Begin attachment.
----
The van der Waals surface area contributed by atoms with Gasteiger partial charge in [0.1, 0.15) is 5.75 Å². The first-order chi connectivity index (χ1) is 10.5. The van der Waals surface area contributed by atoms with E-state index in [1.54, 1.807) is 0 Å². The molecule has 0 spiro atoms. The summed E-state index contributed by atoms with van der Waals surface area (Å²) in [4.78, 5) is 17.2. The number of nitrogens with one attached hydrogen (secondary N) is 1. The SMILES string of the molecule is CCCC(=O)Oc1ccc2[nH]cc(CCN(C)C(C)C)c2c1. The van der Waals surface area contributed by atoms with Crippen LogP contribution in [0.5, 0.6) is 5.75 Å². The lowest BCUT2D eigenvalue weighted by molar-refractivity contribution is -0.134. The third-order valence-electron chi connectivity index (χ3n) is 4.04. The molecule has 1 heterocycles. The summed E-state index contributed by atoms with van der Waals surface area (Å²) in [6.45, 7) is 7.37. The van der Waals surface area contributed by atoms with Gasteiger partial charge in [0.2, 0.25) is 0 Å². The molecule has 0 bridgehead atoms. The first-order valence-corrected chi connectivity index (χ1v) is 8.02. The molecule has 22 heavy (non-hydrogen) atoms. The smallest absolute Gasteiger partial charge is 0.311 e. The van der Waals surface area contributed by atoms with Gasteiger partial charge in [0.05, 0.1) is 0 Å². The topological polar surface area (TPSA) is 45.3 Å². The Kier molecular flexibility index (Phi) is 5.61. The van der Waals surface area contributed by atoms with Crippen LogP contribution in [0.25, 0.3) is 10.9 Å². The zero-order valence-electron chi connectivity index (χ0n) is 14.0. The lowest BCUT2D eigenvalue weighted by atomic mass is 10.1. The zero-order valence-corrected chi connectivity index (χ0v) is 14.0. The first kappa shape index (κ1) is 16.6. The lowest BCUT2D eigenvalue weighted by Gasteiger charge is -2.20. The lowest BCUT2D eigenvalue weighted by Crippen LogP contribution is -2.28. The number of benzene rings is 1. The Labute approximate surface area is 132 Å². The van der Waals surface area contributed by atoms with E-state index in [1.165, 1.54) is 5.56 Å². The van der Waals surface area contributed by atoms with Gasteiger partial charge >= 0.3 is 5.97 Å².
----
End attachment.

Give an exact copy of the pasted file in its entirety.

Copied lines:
The van der Waals surface area contributed by atoms with Gasteiger partial charge in [0.1, 0.15) is 5.75 Å². The first-order chi connectivity index (χ1) is 10.5. The van der Waals surface area contributed by atoms with E-state index in [1.54, 1.807) is 0 Å². The molecule has 0 spiro atoms. The summed E-state index contributed by atoms with van der Waals surface area (Å²) in [4.78, 5) is 17.2. The number of nitrogens with one attached hydrogen (secondary N) is 1. The SMILES string of the molecule is CCCC(=O)Oc1ccc2[nH]cc(CCN(C)C(C)C)c2c1. The van der Waals surface area contributed by atoms with Crippen LogP contribution in [0.5, 0.6) is 5.75 Å². The lowest BCUT2D eigenvalue weighted by molar-refractivity contribution is -0.134. The third-order valence-electron chi connectivity index (χ3n) is 4.04. The molecule has 1 heterocycles. The summed E-state index contributed by atoms with van der Waals surface area (Å²) in [6.45, 7) is 7.37. The van der Waals surface area contributed by atoms with Gasteiger partial charge in [0.2, 0.25) is 0 Å². The molecule has 0 bridgehead atoms. The first-order valence-corrected chi connectivity index (χ1v) is 8.02. The molecule has 22 heavy (non-hydrogen) atoms. The smallest absolute Gasteiger partial charge is 0.311 e. The van der Waals surface area contributed by atoms with Gasteiger partial charge in [0.05, 0.1) is 0 Å². The topological polar surface area (TPSA) is 45.3 Å². The Kier molecular flexibility index (Phi) is 5.61. The van der Waals surface area contributed by atoms with Crippen LogP contribution in [0.25, 0.3) is 10.9 Å². The zero-order valence-electron chi connectivity index (χ0n) is 14.0. The lowest BCUT2D eigenvalue weighted by atomic mass is 10.1. The zero-order valence-corrected chi connectivity index (χ0v) is 14.0. The first kappa shape index (κ1) is 16.6. The lowest BCUT2D eigenvalue weighted by Gasteiger charge is -2.20. The lowest BCUT2D eigenvalue weighted by Crippen LogP contribution is -2.28. The number of benzene rings is 1. The Labute approximate surface area is 132 Å². The van der Waals surface area contributed by atoms with E-state index in [1.165, 1.54) is 5.56 Å². The van der Waals surface area contributed by atoms with Gasteiger partial charge >= 0.3 is 5.97 Å².